Will Twitter Cross The Chasm From Lots Of Accounts To Lots Of Users?
Will Twitter Cross The Chasm?
Will Twitter Cross The Chasm?

The tubes were buzzing yesterday about Twitter’s new round of funding from Kleiner Perkins, whose $200 million dollar investment brings Twitter’s total valuation to around $3.7 billion. As someone who has been involved with VC investment before, I can tell you that while the valuation is very exciting, the hard part is this – finding the best way to spend that $200 million wisely. Longtime Twitter users will no doubt point to investments in infrastructure, data mining or development tools, but after looking at a year’s worth of statistics on Twitter, they have a more pressing need – acquiring users.

Note that I did not say acquiring user accounts, which appear to to be growing at a steady clip, but much of that growth is either from simply entering new markets around the globe or from existing users establishing multiple accounts for businesses, brands or even events. Here is what I do know: in the first quarter of 2010, Edison (my company) produced a nationally representative study of Twitter usage in America that pegged the percentage of Americans 12+ using Twitter at 7%. Now, the Pew Internet and American Life Project has released its December 2010 figures, showing Twitter usage at 8% of online Americans 18+. To make this comparison slightly more apples to apples, however, the Pew figures, which are amongst online Americans only, can be adjusted to all Americans, which drops their percentage down to 6% of Americans 18+.

Image representing Twitter as depicted in Crun...
Image via CrunchBase

So many of the findings of the new Pew report are in complete lockstep with the earlier Edison data (the higher percentages of young adults and minorities that use Twitter, for example) that the two studies genuinely reinforce each other. No matter how you slice these numbers, the conclusion is inescapable. Here we have two, highly credible and properly sampled consumer research polls that show, accounting for margin of error, that Twitter’s growth in actual human American users is statistically flat. In other words, in the 10 months between the sampling frames for the Edison data and the Pew data, the percentage of Americans using the service does not appear to have budged to any statistically significant degree.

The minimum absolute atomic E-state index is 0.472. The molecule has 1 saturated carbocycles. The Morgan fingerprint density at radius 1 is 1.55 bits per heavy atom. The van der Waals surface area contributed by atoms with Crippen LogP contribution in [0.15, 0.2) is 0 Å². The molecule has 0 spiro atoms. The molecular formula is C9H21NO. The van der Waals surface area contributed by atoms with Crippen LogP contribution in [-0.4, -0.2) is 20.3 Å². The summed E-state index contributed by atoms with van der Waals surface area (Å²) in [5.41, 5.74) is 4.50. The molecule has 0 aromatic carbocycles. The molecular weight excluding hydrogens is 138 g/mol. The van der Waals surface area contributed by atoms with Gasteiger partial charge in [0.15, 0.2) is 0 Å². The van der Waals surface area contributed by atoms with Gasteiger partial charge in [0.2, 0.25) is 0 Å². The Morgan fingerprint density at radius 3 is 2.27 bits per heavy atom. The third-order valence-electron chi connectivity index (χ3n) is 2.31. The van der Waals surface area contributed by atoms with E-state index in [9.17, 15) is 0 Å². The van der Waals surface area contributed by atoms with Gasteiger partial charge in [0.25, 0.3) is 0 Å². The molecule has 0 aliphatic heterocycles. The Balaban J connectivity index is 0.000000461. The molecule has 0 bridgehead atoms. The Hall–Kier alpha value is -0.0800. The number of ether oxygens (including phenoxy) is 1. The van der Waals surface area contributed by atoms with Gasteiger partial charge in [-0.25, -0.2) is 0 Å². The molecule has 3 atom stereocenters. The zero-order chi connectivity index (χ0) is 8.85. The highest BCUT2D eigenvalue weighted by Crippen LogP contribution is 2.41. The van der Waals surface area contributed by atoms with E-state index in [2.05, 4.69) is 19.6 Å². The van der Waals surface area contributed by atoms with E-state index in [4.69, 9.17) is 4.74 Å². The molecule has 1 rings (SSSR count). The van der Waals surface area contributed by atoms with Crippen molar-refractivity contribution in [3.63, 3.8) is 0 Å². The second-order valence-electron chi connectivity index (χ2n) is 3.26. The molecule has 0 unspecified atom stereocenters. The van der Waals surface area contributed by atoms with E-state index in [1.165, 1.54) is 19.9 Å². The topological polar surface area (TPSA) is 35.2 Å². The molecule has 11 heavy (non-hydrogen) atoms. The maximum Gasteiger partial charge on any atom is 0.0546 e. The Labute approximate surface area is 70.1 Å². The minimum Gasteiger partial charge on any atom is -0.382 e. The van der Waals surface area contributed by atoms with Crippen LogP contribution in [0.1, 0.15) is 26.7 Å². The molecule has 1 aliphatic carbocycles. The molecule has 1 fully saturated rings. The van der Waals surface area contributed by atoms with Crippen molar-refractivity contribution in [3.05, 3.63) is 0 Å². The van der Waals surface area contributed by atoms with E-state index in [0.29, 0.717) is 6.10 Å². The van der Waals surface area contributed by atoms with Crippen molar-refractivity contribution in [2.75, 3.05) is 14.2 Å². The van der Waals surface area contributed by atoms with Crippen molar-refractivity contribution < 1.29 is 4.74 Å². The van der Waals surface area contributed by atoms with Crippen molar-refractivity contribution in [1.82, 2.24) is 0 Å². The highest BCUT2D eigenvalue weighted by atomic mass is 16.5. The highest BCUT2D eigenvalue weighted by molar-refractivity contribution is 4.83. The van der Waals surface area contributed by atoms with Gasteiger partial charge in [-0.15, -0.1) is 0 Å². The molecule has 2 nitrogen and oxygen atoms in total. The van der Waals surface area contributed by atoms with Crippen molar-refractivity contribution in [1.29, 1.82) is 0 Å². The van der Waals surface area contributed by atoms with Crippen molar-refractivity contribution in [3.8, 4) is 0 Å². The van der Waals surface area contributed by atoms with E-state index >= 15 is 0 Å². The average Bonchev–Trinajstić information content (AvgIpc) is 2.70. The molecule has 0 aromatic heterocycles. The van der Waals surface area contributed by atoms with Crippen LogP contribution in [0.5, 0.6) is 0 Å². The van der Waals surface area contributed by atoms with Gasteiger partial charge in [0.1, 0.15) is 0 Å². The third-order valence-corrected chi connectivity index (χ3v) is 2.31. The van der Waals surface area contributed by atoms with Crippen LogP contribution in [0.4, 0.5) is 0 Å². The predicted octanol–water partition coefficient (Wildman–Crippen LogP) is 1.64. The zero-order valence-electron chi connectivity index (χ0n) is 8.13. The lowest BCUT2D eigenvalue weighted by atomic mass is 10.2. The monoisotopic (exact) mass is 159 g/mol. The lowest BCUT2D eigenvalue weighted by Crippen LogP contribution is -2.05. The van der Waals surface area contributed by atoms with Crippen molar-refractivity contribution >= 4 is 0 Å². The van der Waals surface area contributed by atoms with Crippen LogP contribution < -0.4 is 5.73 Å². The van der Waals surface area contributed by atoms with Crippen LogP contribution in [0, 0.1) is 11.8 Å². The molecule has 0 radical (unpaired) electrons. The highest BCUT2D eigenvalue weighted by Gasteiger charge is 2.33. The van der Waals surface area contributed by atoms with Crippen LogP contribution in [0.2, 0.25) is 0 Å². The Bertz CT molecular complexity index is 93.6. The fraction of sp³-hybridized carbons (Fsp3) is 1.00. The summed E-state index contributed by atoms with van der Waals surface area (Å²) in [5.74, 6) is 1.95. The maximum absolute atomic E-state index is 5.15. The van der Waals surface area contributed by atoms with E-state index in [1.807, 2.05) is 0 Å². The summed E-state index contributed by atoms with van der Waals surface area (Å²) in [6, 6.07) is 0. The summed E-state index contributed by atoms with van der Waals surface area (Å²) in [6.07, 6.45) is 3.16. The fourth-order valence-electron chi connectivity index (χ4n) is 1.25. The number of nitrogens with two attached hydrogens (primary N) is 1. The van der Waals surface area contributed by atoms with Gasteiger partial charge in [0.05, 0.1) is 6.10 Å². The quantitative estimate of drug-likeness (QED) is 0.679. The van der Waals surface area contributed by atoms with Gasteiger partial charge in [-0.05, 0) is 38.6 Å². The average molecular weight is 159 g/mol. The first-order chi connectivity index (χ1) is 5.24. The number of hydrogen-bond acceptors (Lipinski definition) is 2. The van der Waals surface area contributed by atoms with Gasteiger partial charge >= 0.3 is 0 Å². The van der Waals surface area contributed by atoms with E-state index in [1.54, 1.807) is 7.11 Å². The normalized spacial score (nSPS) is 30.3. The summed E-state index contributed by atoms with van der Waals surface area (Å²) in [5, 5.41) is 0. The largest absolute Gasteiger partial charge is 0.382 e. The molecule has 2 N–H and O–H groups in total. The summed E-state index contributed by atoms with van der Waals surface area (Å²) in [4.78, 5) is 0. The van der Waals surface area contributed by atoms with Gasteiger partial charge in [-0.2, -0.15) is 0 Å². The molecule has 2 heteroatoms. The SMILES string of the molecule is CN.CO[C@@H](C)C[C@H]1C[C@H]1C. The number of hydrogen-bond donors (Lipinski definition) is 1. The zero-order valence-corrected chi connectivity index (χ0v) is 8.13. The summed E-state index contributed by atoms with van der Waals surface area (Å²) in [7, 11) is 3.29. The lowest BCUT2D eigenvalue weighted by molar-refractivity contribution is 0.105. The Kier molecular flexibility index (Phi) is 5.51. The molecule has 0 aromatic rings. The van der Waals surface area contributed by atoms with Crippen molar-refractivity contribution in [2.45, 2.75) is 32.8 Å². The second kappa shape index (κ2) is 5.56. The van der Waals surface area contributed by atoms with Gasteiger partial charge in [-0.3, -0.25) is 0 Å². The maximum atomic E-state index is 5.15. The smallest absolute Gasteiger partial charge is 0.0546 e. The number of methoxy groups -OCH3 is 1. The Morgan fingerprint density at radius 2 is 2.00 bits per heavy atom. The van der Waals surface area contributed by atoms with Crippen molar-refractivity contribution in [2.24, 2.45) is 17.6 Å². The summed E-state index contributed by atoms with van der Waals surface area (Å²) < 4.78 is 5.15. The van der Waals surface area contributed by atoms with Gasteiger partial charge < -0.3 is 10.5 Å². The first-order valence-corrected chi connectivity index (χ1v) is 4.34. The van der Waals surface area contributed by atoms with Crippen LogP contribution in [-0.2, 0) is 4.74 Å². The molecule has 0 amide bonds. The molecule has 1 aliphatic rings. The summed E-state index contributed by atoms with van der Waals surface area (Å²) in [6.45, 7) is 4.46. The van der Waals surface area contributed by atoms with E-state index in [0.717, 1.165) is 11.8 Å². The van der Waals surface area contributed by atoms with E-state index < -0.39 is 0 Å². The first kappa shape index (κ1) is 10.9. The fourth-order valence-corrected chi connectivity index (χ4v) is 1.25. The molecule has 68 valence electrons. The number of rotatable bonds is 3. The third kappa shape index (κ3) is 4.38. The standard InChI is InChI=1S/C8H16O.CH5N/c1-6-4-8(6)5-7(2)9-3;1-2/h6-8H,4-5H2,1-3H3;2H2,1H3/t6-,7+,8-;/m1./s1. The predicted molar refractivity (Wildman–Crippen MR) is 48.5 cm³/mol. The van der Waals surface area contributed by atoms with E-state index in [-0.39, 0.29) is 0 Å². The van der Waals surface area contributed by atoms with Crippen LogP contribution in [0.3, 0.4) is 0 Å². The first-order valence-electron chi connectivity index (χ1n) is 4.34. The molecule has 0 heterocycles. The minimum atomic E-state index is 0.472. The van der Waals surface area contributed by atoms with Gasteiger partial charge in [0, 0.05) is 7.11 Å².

So, whether you are a Twitter enthusiast or a Twitter investor, you have to reconcile what are, on the surface, two contradictory pieces of information – one, that “user accounts” are growing at a healthy clip; the other, that users are not. Are there new users joining the service every day? Surely. What counting user accounts does not tell you, however, is how many users are leaving the service every day, abandoning those user accounts. I’m not suggesting that there is, in fact, a high churn rate amongst Twitter users – I am merely offering that we don’t know.

Facebook in this country has crossed the chasm from early adopter channel to becoming a mainstream communication platform. These data suggest that Twitter has come right up to the edge of that chasm, but has yet to make the leap. Do you agree? Do you sense that this is true for your business, or have you seen evidence to the contrary? What do you think it will take to propel Twitter across that consumer adoption chasm, and into the lives of mainstream consumers?